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ART. V.-MURPHY'S COMMENTARY.*

The amount of time, talent and learning which has been expended upon Commentaries intended to bring out the meaning and impress the teachings of the Bible, singles out that volume from all other books, and constitutes a striking confession of its importance and its power over the minds of men. To sneer at a volume which has so stirred human thought and left its traces upon the civilization and literature of every age, betrays only the weakness of presumption or the audacity of irreverence and recklessness. And the testimonies of this sort are steadily multiplying and gaining in power. Never before was there so much of eminent scholarship devoted to the object of making the Bible appear a plain teacher, an authoritative exponent of the law of human life, and a pledge of God's presence and inspiration in the submissive and believing soul. And the intense effort made by those who would, if possible, undermine human confidence in the sacred volume, now in one form and now in another, indicates the importance which skeptics are attaching to the question whether the Bible is to be accepted for what it purports to be, or stripped of its sanctity and reduced to the level of mere human composition. The superior value of modern Commentaries over the earlier expositions, appears largely in two features. They are based upon a fuller understanding of the text; and they often yield us the fruit of much patient study over some specific and limited portion of the Divine Word, to which the author has devoted special attention, and to the interpretation of which he brings a special adaptation of powers.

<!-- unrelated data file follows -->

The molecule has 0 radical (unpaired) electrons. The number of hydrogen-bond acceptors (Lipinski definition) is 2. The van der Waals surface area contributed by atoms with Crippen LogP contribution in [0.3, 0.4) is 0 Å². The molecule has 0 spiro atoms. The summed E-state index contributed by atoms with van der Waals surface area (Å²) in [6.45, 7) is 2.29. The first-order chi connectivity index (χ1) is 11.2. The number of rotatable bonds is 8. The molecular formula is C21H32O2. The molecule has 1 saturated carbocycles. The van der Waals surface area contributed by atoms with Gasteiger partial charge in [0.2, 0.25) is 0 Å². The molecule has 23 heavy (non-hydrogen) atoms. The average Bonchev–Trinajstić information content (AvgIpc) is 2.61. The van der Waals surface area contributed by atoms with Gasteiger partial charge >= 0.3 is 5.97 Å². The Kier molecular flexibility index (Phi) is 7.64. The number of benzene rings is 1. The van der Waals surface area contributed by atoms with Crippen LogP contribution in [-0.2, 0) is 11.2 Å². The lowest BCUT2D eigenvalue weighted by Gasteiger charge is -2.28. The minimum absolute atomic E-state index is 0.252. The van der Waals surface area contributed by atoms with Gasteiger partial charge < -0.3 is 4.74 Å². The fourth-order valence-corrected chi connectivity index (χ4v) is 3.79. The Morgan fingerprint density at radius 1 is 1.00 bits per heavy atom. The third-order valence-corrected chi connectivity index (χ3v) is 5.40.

Dr. Murphy has not mistaken his sphere in giving himself to the study and exposition of the Pentateuch. He comes to it with a true critic's analysis, with a ripe scholar's learning,

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*A CRITICAL AND EXIGETICAL COMMENTARY ON THE GENESIS AND EXODUS. With a new translation. By J. G. Murphy, D. D., T. C. D. Professor of Hebrew, Belfast. With a Preface by J. P. Thompson, D. D., New York. Boston: Draper & Halliday. 1867. Two vols. Octavo. pp. 535, 385.

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and with a devout believer's heart. He has read Colenso, and seen and felt the full force of what Colenso has urged in the form of difficulties and objections against the ancient narrative. But he finds far more serious difficulties in the

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of cepting the Bishop's denials than in assenting to Moses's declarations. He admits the alleged variations in style, but is compelled by critical considerations to reject the theory which makes the Pentateuch only the crystallization of floating historic and legendary fragments into a sort of regular narrative, without authority and self-consistency. He sees in Moses a distinct person,